Permeating Shame

At five years old I learned what a finger to the lips meant — not to be silent, but to be silenced.

Every week at an unknown time, I would be lured into a closet, door closed, and taken advantage of. I’d focus on anything except what was happening; a stain on the corner of the carpet, a comforting scent of the jacket that was hanging just above me. I did not know what was being done to me, except that I couldn’t tell a soul.

Not even ten years later in an intended meaningless school relationship, I would be raped. A punishment for misbehaving. Silence, do not tell, next time it will be worse. It would happen again, more violently. A knife to my back, hands around my neck, threats of further action.

Adulthood lead to the inclination of having beers with your boss, being taken advantage of when you’re too drunk, and shame. So much shame.

Shame is more insidious and all-pervasive than any other emotion. It’s a feeling that ruminates as being exposed and unworthy. Shame will corrode your body like a poison whose only intended goal is to rid you of any remaining self confidence you might have left.

Being a victim comes with the deepest form of humiliation, violation. It will also gift you with a sense of defeat, alienation, and guilt.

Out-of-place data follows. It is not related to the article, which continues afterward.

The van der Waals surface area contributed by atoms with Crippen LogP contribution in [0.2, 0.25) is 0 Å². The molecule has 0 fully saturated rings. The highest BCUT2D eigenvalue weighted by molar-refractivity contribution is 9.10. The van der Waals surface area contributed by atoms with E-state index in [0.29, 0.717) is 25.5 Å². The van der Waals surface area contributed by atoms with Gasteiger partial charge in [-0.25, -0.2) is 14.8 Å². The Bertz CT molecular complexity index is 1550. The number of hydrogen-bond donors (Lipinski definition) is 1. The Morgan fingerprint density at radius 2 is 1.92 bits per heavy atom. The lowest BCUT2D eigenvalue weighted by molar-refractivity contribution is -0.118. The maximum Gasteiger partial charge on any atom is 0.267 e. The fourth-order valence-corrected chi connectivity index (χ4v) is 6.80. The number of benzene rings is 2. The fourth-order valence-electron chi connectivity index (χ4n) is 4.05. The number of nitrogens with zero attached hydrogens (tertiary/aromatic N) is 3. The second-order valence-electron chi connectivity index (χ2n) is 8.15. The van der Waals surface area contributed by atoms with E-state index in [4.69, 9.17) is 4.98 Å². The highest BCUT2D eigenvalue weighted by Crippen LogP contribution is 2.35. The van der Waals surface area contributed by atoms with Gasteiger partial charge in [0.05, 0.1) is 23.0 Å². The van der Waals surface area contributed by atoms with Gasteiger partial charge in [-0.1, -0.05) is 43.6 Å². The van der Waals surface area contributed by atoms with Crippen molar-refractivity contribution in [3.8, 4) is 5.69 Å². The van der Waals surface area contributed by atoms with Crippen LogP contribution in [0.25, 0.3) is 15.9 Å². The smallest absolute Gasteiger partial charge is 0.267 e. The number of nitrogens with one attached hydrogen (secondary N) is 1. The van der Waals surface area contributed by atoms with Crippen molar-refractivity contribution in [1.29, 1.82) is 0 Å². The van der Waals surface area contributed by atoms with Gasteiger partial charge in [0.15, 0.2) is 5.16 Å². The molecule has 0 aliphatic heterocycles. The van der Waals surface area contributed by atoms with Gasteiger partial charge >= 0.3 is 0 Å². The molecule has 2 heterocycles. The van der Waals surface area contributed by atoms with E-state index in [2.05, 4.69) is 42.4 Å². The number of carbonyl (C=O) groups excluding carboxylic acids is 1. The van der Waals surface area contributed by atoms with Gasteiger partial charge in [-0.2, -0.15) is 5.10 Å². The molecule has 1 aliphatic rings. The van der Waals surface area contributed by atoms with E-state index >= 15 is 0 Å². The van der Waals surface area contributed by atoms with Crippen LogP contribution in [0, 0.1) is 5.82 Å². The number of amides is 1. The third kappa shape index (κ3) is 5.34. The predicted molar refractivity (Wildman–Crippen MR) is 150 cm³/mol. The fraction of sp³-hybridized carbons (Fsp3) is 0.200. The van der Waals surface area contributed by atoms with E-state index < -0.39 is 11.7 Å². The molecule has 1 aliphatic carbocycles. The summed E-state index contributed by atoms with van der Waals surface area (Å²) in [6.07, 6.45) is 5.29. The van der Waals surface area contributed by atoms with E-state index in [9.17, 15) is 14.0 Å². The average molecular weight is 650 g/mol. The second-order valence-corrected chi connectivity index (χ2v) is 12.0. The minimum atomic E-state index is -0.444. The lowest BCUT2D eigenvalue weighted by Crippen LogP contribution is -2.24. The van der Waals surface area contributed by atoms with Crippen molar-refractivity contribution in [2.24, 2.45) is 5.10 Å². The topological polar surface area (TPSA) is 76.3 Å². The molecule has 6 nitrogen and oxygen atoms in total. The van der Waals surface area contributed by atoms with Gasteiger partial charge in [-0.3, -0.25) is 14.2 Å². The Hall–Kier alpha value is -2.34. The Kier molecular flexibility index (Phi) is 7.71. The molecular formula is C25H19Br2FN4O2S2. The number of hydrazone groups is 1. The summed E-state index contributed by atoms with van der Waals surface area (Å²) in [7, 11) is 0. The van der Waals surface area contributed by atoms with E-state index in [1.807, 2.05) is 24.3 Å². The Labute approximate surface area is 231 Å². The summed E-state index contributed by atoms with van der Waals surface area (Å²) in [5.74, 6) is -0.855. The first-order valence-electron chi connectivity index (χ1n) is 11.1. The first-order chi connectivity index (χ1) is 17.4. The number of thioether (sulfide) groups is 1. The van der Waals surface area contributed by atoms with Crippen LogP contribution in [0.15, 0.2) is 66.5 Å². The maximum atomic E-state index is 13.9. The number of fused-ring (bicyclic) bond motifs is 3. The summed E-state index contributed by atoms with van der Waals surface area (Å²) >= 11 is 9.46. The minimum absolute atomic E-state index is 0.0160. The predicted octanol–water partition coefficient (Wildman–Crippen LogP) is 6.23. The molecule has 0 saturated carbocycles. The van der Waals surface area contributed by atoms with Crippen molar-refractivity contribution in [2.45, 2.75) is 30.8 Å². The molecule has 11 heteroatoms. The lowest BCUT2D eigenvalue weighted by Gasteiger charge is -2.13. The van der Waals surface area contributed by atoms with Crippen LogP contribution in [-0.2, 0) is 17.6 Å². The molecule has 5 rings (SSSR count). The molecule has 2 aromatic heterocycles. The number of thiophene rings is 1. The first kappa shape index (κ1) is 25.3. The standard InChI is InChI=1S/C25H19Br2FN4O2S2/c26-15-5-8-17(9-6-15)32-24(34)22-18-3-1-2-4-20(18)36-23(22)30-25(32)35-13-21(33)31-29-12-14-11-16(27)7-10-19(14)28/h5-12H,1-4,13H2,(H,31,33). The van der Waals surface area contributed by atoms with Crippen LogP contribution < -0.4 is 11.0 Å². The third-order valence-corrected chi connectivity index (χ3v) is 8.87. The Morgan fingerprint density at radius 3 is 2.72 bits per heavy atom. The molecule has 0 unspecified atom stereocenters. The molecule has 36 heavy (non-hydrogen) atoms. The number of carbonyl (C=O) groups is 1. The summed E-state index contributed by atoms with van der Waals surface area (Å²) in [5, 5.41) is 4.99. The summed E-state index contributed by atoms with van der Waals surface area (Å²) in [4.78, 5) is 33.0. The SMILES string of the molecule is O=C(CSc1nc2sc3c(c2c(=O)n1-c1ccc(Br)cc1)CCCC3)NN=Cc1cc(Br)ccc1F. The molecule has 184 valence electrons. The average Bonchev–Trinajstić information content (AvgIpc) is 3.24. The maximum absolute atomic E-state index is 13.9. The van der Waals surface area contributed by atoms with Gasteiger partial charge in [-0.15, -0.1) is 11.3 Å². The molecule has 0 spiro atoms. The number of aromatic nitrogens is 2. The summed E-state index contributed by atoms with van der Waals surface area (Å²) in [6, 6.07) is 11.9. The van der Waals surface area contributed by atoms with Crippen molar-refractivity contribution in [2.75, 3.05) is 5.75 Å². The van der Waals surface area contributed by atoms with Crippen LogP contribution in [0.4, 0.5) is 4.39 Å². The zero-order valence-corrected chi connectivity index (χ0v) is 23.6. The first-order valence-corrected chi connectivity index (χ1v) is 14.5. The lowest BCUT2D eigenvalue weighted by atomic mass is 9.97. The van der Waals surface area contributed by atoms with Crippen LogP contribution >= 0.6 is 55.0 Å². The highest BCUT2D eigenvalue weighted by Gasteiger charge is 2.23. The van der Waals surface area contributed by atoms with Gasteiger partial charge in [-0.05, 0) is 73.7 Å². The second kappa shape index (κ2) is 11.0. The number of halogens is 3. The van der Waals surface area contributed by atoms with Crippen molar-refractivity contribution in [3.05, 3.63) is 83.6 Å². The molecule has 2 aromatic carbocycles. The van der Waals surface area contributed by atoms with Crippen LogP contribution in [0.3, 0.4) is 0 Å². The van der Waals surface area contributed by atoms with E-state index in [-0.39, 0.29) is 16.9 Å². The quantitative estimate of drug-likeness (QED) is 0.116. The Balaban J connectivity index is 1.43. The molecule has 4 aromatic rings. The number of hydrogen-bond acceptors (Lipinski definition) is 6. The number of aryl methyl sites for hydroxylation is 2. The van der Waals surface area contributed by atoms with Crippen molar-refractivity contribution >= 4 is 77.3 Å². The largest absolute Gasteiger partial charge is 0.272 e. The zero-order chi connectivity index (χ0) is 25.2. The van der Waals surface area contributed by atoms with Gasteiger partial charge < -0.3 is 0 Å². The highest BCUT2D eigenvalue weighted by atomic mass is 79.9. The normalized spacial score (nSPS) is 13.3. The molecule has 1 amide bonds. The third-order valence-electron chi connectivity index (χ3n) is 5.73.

Guilt and shame can feel almost indistinguishable, but I believe the small distinction is important. Shame can be seen as a feeling from a public exposure of vulnerability, where as guilt is private, coming from a sense of failing to measure up to our own standards. When people find out about the abuse, we normally feel ashamed, exposed. If we feel we caused our own problems, it ceases to feel as exposed or vulnerable to the same degree. This made me blame myself for the abuse. It’s easier, or maybe less painful, to feel guilt instead of the shame of hopelessness.

Something that has taken me almost twenty years to figure out (and still struggle with everyday), there is nothing to be shameful about. There is no reason to feel guilt for abuse that was given to you. It was not your fault that you stayed. It was not your fault that you drank too much, it was not your fault that you trusted someone who betrayed you. It’s not your fault that you were too scared to do anything about it. When someone crosses a boundary, whether it be violent or just inappropriate, it is no longer fully in your control.

The shame that you experience may never fully disappear, but the silence can.

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